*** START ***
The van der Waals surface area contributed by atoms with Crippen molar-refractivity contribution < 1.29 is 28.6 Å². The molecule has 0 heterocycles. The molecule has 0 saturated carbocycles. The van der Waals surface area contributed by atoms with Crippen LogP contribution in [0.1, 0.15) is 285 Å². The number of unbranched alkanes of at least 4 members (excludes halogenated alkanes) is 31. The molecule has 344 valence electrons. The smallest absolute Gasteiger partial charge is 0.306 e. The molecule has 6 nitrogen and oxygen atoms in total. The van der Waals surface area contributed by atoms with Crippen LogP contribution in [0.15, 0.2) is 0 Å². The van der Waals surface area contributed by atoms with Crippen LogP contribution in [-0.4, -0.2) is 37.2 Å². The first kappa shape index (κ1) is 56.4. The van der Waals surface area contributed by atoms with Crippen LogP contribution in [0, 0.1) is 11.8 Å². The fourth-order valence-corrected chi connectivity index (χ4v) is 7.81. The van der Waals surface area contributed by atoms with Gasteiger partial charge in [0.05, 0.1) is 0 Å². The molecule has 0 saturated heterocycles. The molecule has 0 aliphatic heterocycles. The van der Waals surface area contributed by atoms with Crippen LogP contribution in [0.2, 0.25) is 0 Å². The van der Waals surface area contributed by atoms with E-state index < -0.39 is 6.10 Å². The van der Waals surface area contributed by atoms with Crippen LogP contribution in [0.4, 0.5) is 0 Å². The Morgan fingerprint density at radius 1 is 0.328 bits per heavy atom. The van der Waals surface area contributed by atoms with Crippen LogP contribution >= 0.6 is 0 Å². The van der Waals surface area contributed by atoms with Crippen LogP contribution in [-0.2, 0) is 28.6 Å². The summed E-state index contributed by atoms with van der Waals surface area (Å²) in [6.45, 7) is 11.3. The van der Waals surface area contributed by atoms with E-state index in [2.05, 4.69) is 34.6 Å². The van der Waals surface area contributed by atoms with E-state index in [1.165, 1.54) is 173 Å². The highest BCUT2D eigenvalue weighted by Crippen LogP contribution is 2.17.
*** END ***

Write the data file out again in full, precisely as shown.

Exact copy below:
The van der Waals surface area contributed by atoms with Crippen molar-refractivity contribution < 1.29 is 28.6 Å². The molecule has 0 heterocycles. The molecule has 0 saturated carbocycles. The van der Waals surface area contributed by atoms with Crippen LogP contribution in [0.1, 0.15) is 285 Å². The number of unbranched alkanes of at least 4 members (excludes halogenated alkanes) is 31. The molecule has 344 valence electrons. The smallest absolute Gasteiger partial charge is 0.306 e. The molecule has 6 nitrogen and oxygen atoms in total. The van der Waals surface area contributed by atoms with Crippen LogP contribution in [0.15, 0.2) is 0 Å². The van der Waals surface area contributed by atoms with Crippen LogP contribution in [-0.4, -0.2) is 37.2 Å². The first kappa shape index (κ1) is 56.4. The van der Waals surface area contributed by atoms with Crippen LogP contribution in [0, 0.1) is 11.8 Å². The fourth-order valence-corrected chi connectivity index (χ4v) is 7.81. The van der Waals surface area contributed by atoms with Gasteiger partial charge in [0.05, 0.1) is 0 Å². The molecule has 0 saturated heterocycles. The molecule has 0 aliphatic heterocycles. The van der Waals surface area contributed by atoms with Crippen LogP contribution in [0.2, 0.25) is 0 Å². The van der Waals surface area contributed by atoms with E-state index < -0.39 is 6.10 Å². The van der Waals surface area contributed by atoms with Crippen LogP contribution in [0.4, 0.5) is 0 Å². The Morgan fingerprint density at radius 1 is 0.328 bits per heavy atom. The van der Waals surface area contributed by atoms with Crippen LogP contribution >= 0.6 is 0 Å². The van der Waals surface area contributed by atoms with Crippen LogP contribution in [-0.2, 0) is 28.6 Å². The summed E-state index contributed by atoms with van der Waals surface area (Å²) in [6.45, 7) is 11.3. The van der Waals surface area contributed by atoms with E-state index in [2.05, 4.69) is 34.6 Å². The van der Waals surface area contributed by atoms with E-state index in [1.165, 1.54) is 173 Å². The highest BCUT2D eigenvalue weighted by Crippen LogP contribution is 2.17.